Where are the nail techs who know what they’re doing? The ones that tell us how to take care of our nails? The ones Nails Magazine is supposed to speak to? Honestly? Outside of trade shows? I’ve only met a handful, and they were the women who were doing manis at the “Nail Files” show promotional tour in Atlantic City (read here). I still follow one of the techs on Twitter, and I love how passionate she is about nails.

I would love to see HER quoted in a magazine over me, or other bloggers, in fairness to Hannah’s point about nail techs taking back a professional prominence.

Oh, and one more thing. I can’t leave off without mentioning that last year, I went to get a pedicure while visiting my friend in Florida, and I had crackle on my fingers and the techs were gathering around, ooooohing and aaaaaahing over it because they’d not seen it yet. Really?

Pro Products in Non-Pro Hands

I recently used a pro product in a blog post, at home. CND Shellac Removal Wraps. To remove the professionally applied Shellac manicure I received at the CND booth at CosmoProf.

Nails magazine doesn’t specifically identify these as professional products we can’t access, but the truth is, I can buy the entire soup-to-nuts Shellac system as a nonprofessional. And use it at home.

There are beauty supply stores that open their doors to nonprofessionals, too.

I can’t justify those people who are not professionals and blog irresponsibly about using such products (although I haven’t read these posts and am not sure where to find them – although my CND Shellac Removal post might be considered one?! I will give you this – if I didn’t, I should have mentioned removal should be done in a salon.) but if it’s available to the public, it’s game for someone picking it up and blogging about it.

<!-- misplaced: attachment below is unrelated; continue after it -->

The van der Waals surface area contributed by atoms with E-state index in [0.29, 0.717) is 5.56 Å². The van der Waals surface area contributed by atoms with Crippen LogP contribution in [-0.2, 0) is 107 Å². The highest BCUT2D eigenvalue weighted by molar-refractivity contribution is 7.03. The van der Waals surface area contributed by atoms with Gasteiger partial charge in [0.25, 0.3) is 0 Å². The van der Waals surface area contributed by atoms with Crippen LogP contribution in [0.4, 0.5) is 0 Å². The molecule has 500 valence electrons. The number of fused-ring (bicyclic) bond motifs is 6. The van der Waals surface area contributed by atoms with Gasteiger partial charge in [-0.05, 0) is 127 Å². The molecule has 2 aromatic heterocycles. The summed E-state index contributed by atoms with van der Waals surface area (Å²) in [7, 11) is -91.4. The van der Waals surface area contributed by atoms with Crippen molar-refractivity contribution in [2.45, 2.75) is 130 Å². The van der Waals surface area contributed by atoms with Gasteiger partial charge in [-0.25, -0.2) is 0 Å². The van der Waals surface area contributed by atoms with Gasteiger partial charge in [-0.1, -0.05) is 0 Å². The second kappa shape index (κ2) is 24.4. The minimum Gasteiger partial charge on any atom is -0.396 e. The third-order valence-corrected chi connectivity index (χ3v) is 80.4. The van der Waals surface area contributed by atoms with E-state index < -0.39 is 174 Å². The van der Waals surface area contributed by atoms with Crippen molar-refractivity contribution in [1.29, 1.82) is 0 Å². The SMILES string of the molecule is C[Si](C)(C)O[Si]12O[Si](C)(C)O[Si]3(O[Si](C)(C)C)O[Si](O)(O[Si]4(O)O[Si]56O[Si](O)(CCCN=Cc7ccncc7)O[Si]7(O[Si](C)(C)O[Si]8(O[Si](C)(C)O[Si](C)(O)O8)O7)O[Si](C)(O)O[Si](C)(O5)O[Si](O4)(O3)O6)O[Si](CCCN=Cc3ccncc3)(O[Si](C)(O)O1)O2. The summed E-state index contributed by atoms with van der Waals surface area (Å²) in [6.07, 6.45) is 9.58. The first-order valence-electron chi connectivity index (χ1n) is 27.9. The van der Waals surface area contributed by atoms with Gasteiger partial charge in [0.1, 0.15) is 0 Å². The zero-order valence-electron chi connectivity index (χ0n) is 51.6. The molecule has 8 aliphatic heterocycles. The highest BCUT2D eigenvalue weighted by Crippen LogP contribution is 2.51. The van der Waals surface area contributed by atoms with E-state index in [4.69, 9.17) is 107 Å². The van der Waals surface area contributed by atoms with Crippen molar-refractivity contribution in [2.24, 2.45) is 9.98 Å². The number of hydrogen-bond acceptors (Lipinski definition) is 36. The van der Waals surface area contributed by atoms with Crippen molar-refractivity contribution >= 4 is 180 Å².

And I would rather remove my Shellac mani at home, personally.

Bottom line

It seems to me that Hannah isn’t thinking about the utility and place of a consumer blog. It’s 2011, and social media is alive and well, Hannah. We might not be pros in your eyes, but if you give it a 35,000-foot view, we’re tools for companies to get their product in front of consumers, we shepherd in new trends, and can influence not only the consumer but the industry. That last bit, I believe, is something that Hannah has probably learned the last couple days.

While we mostly discuss collections, color, nail art techniques and treatments that work for us, we’re not meant to replace the nail tech or their place in the beauty world. It’s not our fault we’d rather DIY than go to a salon where things aren’t hygienic and we aren’t meeting the kinds of techs for whom she’s writing and publishing.

There are many other points in the article, and the response (it’s not an apology, it’s a response because so many of us reacted), but I think I’ve stated my feelings and gotten it off my chest.

But you can bet I’m going to try to engage my nail tech today and ask a couple questions. Like, “do you read Nails magazine?” and “what do you recommend for peeling nails?” And, “what can you tell me about ruffian manicures?” OH, and I wonder what THEY can tell ME about magnetic nail polish?!

I’ll be sure to follow up in my blog.